09/11/2014 04:14 EDT | Updated 11/11/2014 05:59 EST

Eskimos quarterback Mike Reilly not 100 per cent but will play versus Alouettes

EDMONTON - Edmonton Eskimo quarterback Mike Reilly wasn't eager to shake hands with a reporter Thursday but pronounced himself ready to take his injured thumb into battle Friday against the Montreal Alouettes.

"It's not 100 per cent but it's good enough to play football and play at a high level," Reilly said of his injured thumb.

"It's going to take a couple of weeks before it feels 100 per cent normal but right now it's not affecting my ability to throw the ball and play football."

Reilly's injured thumb on his throwing hand has kept him out of the last two games, both losses to Calgary. His return is welcome news for Edmonton's offence that will be looking for more consistency to try to end a two-game losing streak. The losses have dropped the Eskimos to 7-3 and into third place in the west.

Reilly, injured on the opening drive of a 41-27 win over Toronto three weeks ago, said the Eskimos have to get back to the basics, get back to competing, playing hard and executing their plays to get past the Alouettes.

"If this week of practice is any indication, we're going to be back to where we were early in the year," he said. "We came out with a kind of new mentality and a new focus and that's a good thing."

While Reilly is back with Edmonton, former Eskimo Jonathan Crompton will get his third start for the Alouettes. In his two previous starts Crompton completed 33 of 52 passes for 451 yards with two TDs and two interceptions.

"He's done a very nice job getting the ball out of his hands, he knows where his weapons are," said Eskimo coach Chris Jones. "He's done a great job of managing (the offence) and I think he's brought a level of energy that they were maybe lacking.

"The last three weeks they have a lot more energy and a more positive aura about them so it's going to be interesting to see how we come out of the locker-room and attack them."

Crompton was Reilly's backup last season but slid to fourth on the depth chart in training camp before leaving. He wouldn't talk about the Eskimo situation, saying he's just happy where he's at and is back in Edmonton for a "business trip."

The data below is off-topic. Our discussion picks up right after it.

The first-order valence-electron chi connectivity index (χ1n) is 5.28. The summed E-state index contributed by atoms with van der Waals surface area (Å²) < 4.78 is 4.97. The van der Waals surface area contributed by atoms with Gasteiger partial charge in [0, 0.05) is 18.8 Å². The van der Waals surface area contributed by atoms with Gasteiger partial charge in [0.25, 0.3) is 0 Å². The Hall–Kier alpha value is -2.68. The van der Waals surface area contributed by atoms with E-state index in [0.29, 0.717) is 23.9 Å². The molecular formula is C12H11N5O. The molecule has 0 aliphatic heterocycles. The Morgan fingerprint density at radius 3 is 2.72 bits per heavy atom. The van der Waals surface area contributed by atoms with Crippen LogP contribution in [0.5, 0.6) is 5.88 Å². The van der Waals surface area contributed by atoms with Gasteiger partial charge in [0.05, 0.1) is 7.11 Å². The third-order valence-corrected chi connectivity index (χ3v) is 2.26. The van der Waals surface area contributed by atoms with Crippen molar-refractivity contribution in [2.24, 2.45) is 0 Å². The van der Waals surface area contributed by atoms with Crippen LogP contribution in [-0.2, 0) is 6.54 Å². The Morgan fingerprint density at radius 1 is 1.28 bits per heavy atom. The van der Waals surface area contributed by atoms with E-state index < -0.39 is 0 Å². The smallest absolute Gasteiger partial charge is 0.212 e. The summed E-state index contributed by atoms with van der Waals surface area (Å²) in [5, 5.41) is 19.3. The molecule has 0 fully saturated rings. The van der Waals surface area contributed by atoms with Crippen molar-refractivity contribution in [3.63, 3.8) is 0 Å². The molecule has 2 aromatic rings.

"It's not about me," he said of his recent success and the Als' two wins. "The O-line has been blocking their butts off, the running backs have been running well, blocking well, the receivers have been making plays. When all those go together it makes my job easy."

The Eskimos are 5-0 versus eastern teams, including an 33-23 win over Montreal in early August, but, like very other western team, they have a better record on the road (4-1) than at home (3-2). Montreal has won its last two games but is winless in four road games this year.

A lot of Edmonton's success this season is due to the improved and aggressive play of the defence that leads the CFL with five touchdowns — three on interceptions and two on fumble recoveries.

Rookie Dexter McCoil, who won a linebacking spot in training camp partly due to the injury to J.C. Sherritt, has been a big part of the defence with four interceptions and two touchdowns.

"Those days just happened to be in the right place at the right time," he said. "We have great game plans. Our coaches put us in great positions to make plays. . . and our job is to execute to the highest level."

Sherritt is back on the roster but McCoil, Rennie Curran and Otha Foster are the starting linebackers. The three starters have a combined 95 tackles and five interceptions.

"It's about everybody buying into the defence and wanting to be good," McCoil explained. "We pride ourselves on being aggressive and physical. We have a long way to go to be great, but every time we step on the field we're trying to be the best we can."